While crackdowns on Mediterranean traffickers grew in 2021, so did their business
In 2021, more than 120,000 people fleeing conflicts, poverty and repression crossed the Mediterranean to Europe, according to the UNHCR - an increase of 25,000 from the year before. As those numbers have grown, so too have the people-smuggling networks and the crackdowns by authorities.
The dangers of maritime crossings - let alone the journey to the Mediterranean coast in the first place - are well known. Yet departure countries and NGOs working in them have reported a growing people-smuggling industry.
In Libya, one of the leading departure countries for those looking to enter Europe, reports have found that smugglers pack people into unsafe rubber boats and even extort money from families before they can leave.
The operations have become so lucrative that a recent report found that crossing the English Channel has made migrant smugglers tens of millions of euros this year alone.
The UNHCR estimates that more than 2,500 people have died or have gone missing at sea this year after attempting to reach Europe. The Internation Organisation for Migration's (IOM) missing migrants project has recorded 23,150 people lost since 2014.
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These are estimates, the actual number is likely higher.
According to an annual report by the EU's law enforcement agency Europol, while migrant smuggling networks slowed down during the first wave of the Covid-19 pandemic, they quickly resumed activities.
After entering Spain, Italy, or Greece, smugglers continued to facilitate the journey towards other destination countries, such as France and the UK.
Dr Luigi Achili from the European University Institute, who specialises in migration, told Middle East Eye that the rise of smugglers was a "self-fulfilling prophecy".
In 2015, when one million migrants entered Europe, there were no smugglers, Achili explains. But, "it was in large part created by the implementation of tougher border control measures".
Pushbacks of migrant boats are illegal under European law, yet authorities of several countries are accused of doing them anyway. According to Achili, people trying to cross the Mediterranean develop experience from repeated pushback, and some even become traffickers on that route because of the expertise they've gained.
"What all this means is that the intensification of border control and more restrictive measures, what they do is basically somehow force migrants into smuggling, because you get stranded in a situation of protracting that irregularity," Achili says.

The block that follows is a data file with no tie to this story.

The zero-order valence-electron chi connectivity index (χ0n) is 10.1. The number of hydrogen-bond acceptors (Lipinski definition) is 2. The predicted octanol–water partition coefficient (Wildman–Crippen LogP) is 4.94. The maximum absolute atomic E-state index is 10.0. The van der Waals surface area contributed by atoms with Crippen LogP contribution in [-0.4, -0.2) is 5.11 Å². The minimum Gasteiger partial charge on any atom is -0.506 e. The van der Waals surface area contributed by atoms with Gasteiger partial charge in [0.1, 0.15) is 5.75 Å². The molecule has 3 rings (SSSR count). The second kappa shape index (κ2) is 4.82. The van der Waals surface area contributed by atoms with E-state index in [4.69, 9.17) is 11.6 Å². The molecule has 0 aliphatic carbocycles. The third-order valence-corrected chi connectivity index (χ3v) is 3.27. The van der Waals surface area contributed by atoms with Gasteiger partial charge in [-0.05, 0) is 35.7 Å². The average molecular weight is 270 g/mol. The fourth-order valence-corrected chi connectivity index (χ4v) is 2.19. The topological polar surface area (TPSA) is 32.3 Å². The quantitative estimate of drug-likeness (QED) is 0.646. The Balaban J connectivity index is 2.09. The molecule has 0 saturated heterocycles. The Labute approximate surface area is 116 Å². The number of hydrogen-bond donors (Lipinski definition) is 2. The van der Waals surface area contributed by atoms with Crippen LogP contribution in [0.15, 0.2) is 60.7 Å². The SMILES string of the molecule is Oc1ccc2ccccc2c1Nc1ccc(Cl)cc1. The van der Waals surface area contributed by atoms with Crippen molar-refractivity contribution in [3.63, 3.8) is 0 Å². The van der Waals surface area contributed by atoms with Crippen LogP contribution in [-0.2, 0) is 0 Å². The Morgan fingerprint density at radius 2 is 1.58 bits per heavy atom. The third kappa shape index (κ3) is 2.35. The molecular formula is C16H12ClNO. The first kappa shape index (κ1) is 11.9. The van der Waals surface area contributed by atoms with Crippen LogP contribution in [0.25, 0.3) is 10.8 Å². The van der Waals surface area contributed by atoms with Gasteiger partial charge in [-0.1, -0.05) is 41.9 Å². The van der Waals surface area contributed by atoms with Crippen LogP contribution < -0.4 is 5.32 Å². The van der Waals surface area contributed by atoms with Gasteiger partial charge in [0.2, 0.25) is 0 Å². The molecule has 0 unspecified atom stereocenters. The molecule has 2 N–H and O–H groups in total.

To cope with protracted vulnerability, he says, people turn to smuggling. "You may not, it's not obligatory, it's not mandatory, but you may get into that way to cope with the situation."
In terms of the lucrative nature of the smuggling networks, Achili tells MEE that Western idea of a smuggler kingpin is not necessarily reflected in these networks: operations are conducted by several people in charge of different things, like transport and housing.
"This means that all this multi-billion business doesn't flow into the pocket of smugglers, just a tiny part. Everybody gets something, and they get a slice of the pie. So you won't see smugglers becoming like El-Chapo."
Though smuggling networks have grown, so have the crackdowns on them.
There are three main routes across the Mediterranean: the eastern, from Turkey to Greece, the central, from Libya or Tunisia to Italy or Malta, and the western, which mostly runs from Morocco to Spain.
Libya has been in turmoil since 2011, with splintered and competing authorities, so little reliable information on efforts to curb networks is available. But it is believed the people involved in the trafficking are also part of the authorities charged with dismantling the networks.
To the west, however, Morocco boasts scores of operations against traffickers.
According to a report by InfoMigrants, Moroccan police have dismantled "150 criminal networks active in organising illegal immigration" since the beginning of the year.
The Directorate General of National Security said since January, it has detained "415 organisers and mediators and 12,231 candidates for illegal immigration".
Security forces also reportedly seized "752 forged travel documents, 67 inflatable boats, and 47 engines and 65 vehicles".
However, the figures only account for police operations, not naval interceptions of migrants heading to Spain.
With Spain only around 20 kilometres from Morocco, the kingdom is a key crossing point. However, crossing the Mediterranean and Atlantic into Spain is very dangerous.
According to the IOM, at least 1,025 people have died this year trying to reach Spain by sea.
To the east, it is a similar story.
At the beginning of the year, the Turkish official Anadolu Agency reported that at least 72 suspected human traffickers in operations based in Istanbul had been arrested.
More recently, after three separate shipwrecks in the Aegean this month, which resulted in at least 31 people dead and more missing, Greek police have reportedly arrested three people on smuggling charges over one of the disasters.
But after a capsized boat was found off the island of Folegandros, after hitting rocks near Antikythera, there are now suspicions that people smugglers may be switching to more dangerous routes in an attempt to avoid Greek patrols.
Meanwhile, traffickers have begun attempting crossings to Italy from Turkey, following the creation of an extended wall at the Turkish-Greek border and increased interceptions, which human rights groups have criticised on the grounds that they often involve alleged illegal pushbacks.
While an official report on smuggling networks in 2021 has not yet been collated, according to an IOM report published last year, 4,282 people smugglers were apprehended by Turkish authorities in various locations inside the country.
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